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Re: Valid representations, canonical representations, and what the SW needs from the Web...

From: Roy T. Fielding <fielding@apache.org>
Date: Sun, 2 Feb 2003 02:47:46 -0800
Cc: www-tag@w3.org
To: Sandro Hawke <sandro@w3.org>
Message-Id: <C40FD01E-369B-11D7-AD42-000393753936@apache.org>

> Roy, you seem to be saying that in the REST model, one cannot use a
> URI to identify the Sun.

I don't know how you came to that conclusion.  URIs are just names.
As such, a URI can identify anything.

> In REST, as I read your explanation, the Sun
> is not a resource.

REST is an architectural style for network-based applications, and
thus whether or not the Sun is a resource depends entirely upon whether
it can be both identified and faithfully represented within some
system based on REST, not on the model itself.

REST-based systems never transfer resources.  If the identifier is
applicable outside the information system, then how it is represented
within the information system does not constrain what is identified.

> To remove an issue about intent and errors, let
> revise my two-pages-about-the-Sun example to say sun-c is always a
> picture of the sun and sun-d is always text about it.  You say the
> resource identified by each URI is the intended persistent sameness
> associated with each URI.  If the URI authority says the resource is
> the Sun itself, that authority is speaking nonsense (or metaphor).
> The authority could perhaps rephrase: the resource is a web page about
> the Sun (and perhaps be more specific).
>
> Is that right?   (It seems like an excellent model to me.  I like the
> term "persistent sameness".)

If the URI authority makes contradictory assertions, then at least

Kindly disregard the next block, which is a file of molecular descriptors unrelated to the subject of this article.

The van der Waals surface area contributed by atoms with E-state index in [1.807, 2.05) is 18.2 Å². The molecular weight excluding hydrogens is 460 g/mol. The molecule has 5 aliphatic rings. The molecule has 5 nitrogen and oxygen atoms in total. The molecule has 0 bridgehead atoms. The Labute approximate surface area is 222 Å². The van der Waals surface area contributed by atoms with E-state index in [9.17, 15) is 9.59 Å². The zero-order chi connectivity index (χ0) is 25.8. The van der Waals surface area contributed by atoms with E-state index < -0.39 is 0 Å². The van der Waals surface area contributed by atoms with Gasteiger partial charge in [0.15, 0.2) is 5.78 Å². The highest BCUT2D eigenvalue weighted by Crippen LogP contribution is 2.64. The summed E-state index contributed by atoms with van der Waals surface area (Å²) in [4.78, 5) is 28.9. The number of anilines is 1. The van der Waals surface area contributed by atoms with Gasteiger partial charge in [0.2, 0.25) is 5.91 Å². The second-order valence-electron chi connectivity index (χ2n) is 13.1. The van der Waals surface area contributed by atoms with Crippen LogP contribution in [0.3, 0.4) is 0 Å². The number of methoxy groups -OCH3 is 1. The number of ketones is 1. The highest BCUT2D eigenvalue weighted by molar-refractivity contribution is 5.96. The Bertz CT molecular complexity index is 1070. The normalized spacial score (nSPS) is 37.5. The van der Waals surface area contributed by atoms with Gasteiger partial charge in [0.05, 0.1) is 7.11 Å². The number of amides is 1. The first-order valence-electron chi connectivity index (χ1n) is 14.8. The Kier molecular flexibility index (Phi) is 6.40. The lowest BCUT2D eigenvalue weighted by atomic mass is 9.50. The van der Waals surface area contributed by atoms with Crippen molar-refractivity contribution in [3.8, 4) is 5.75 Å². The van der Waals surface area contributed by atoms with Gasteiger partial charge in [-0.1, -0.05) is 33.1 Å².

one is false, yes.

If the URI identifies the Sun, then the resource has no constraints
other than being the Sun.  What I believe is that you cannot start an
example by saying both "X is the Sun" and "X is always represented as
a picture", since we both know that the Sun isn't always represented
as a picture.  However, you can say that "X is represented by this
picture".

If I provide a link to my dissertation and it always responds to GET
with an HTML format, does that mean my dissertation is always HTML?  No.
Unless I tell you that a URI is constrained, you don't know.  Once I do
tell you the URI points to the top of the HTML edition of my 
dissertation,
then I have constrained the resource so that it no longer means just my
dissertation.  It is still a very useful link, and most people still
use it to indirectly identify the information within my dissertation,
but I would break somebody's link semantics were I to replace its
representation with the PDF edition.

BTW, my dissertation doesn't exist within the Web any more than the
Sun exists within the Web.  Nevertheless, I could mint an http URI
to identify my dissertation if I wanted to and the system wouldn't
know the difference.

....Roy
Received on Sunday, 2 February 2003 06:11:02 GMT

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